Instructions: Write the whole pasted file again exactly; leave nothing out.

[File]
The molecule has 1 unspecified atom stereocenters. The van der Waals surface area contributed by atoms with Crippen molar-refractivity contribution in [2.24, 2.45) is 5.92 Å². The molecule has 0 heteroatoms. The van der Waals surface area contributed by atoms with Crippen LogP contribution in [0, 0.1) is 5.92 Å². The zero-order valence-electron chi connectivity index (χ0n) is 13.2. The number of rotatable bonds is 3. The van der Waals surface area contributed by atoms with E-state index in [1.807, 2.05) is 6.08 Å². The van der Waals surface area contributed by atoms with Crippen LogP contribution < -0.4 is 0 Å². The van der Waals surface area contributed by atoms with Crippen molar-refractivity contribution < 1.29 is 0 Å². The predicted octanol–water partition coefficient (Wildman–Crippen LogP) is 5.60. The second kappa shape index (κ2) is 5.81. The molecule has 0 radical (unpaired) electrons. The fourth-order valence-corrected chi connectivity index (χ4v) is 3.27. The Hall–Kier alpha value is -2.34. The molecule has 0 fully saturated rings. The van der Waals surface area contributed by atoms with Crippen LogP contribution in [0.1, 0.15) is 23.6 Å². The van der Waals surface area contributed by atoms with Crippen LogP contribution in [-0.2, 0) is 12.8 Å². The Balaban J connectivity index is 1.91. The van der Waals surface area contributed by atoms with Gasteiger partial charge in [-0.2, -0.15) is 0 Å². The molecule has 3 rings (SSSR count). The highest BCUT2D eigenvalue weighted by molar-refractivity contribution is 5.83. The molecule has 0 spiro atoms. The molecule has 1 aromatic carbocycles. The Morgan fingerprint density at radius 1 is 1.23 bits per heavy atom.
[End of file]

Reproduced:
The molecule has 1 unspecified atom stereocenters. The van der Waals surface area contributed by atoms with Crippen molar-refractivity contribution in [2.24, 2.45) is 5.92 Å². The molecule has 0 heteroatoms. The van der Waals surface area contributed by atoms with Crippen LogP contribution in [0, 0.1) is 5.92 Å². The zero-order valence-electron chi connectivity index (χ0n) is 13.2. The number of rotatable bonds is 3. The van der Waals surface area contributed by atoms with E-state index in [1.807, 2.05) is 6.08 Å². The van der Waals surface area contributed by atoms with Crippen LogP contribution < -0.4 is 0 Å². The van der Waals surface area contributed by atoms with Crippen molar-refractivity contribution < 1.29 is 0 Å². The predicted octanol–water partition coefficient (Wildman–Crippen LogP) is 5.60. The second kappa shape index (κ2) is 5.81. The molecule has 0 radical (unpaired) electrons. The fourth-order valence-corrected chi connectivity index (χ4v) is 3.27. The Hall–Kier alpha value is -2.34. The molecule has 0 fully saturated rings. The van der Waals surface area contributed by atoms with Crippen LogP contribution in [0.1, 0.15) is 23.6 Å². The van der Waals surface area contributed by atoms with Crippen LogP contribution in [-0.2, 0) is 12.8 Å². The Balaban J connectivity index is 1.91. The van der Waals surface area contributed by atoms with Gasteiger partial charge in [-0.2, -0.15) is 0 Å². The molecule has 3 rings (SSSR count). The highest BCUT2D eigenvalue weighted by molar-refractivity contribution is 5.83. The molecule has 0 spiro atoms. The molecule has 1 aromatic carbocycles. The Morgan fingerprint density at radius 1 is 1.23 bits per heavy atom.